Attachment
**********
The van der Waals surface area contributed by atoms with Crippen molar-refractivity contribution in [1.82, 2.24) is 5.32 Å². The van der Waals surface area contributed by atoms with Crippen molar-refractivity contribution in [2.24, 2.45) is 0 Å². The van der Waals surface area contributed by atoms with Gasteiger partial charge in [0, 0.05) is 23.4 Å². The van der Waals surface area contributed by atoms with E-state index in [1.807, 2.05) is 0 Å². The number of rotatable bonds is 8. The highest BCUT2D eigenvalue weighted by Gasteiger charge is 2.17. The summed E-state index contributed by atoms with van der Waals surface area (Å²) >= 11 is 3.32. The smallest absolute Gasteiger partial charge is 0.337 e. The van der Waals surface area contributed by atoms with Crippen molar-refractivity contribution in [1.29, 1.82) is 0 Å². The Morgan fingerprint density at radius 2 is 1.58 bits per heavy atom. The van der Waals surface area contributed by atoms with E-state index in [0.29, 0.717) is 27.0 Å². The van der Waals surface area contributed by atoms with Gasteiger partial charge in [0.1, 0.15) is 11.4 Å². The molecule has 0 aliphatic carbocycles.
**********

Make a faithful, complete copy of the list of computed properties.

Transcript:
The van der Waals surface area contributed by atoms with Crippen molar-refractivity contribution in [1.82, 2.24) is 5.32 Å². The van der Waals surface area contributed by atoms with Crippen molar-refractivity contribution in [2.24, 2.45) is 0 Å². The van der Waals surface area contributed by atoms with Gasteiger partial charge in [0, 0.05) is 23.4 Å². The van der Waals surface area contributed by atoms with E-state index in [1.807, 2.05) is 0 Å². The number of rotatable bonds is 8. The highest BCUT2D eigenvalue weighted by Gasteiger charge is 2.17. The summed E-state index contributed by atoms with van der Waals surface area (Å²) >= 11 is 3.32. The smallest absolute Gasteiger partial charge is 0.337 e. The van der Waals surface area contributed by atoms with Crippen molar-refractivity contribution in [1.29, 1.82) is 0 Å². The Morgan fingerprint density at radius 2 is 1.58 bits per heavy atom. The van der Waals surface area contributed by atoms with E-state index in [0.29, 0.717) is 27.0 Å². The van der Waals surface area contributed by atoms with Gasteiger partial charge in [0.1, 0.15) is 11.4 Å². The molecule has 0 aliphatic carbocycles.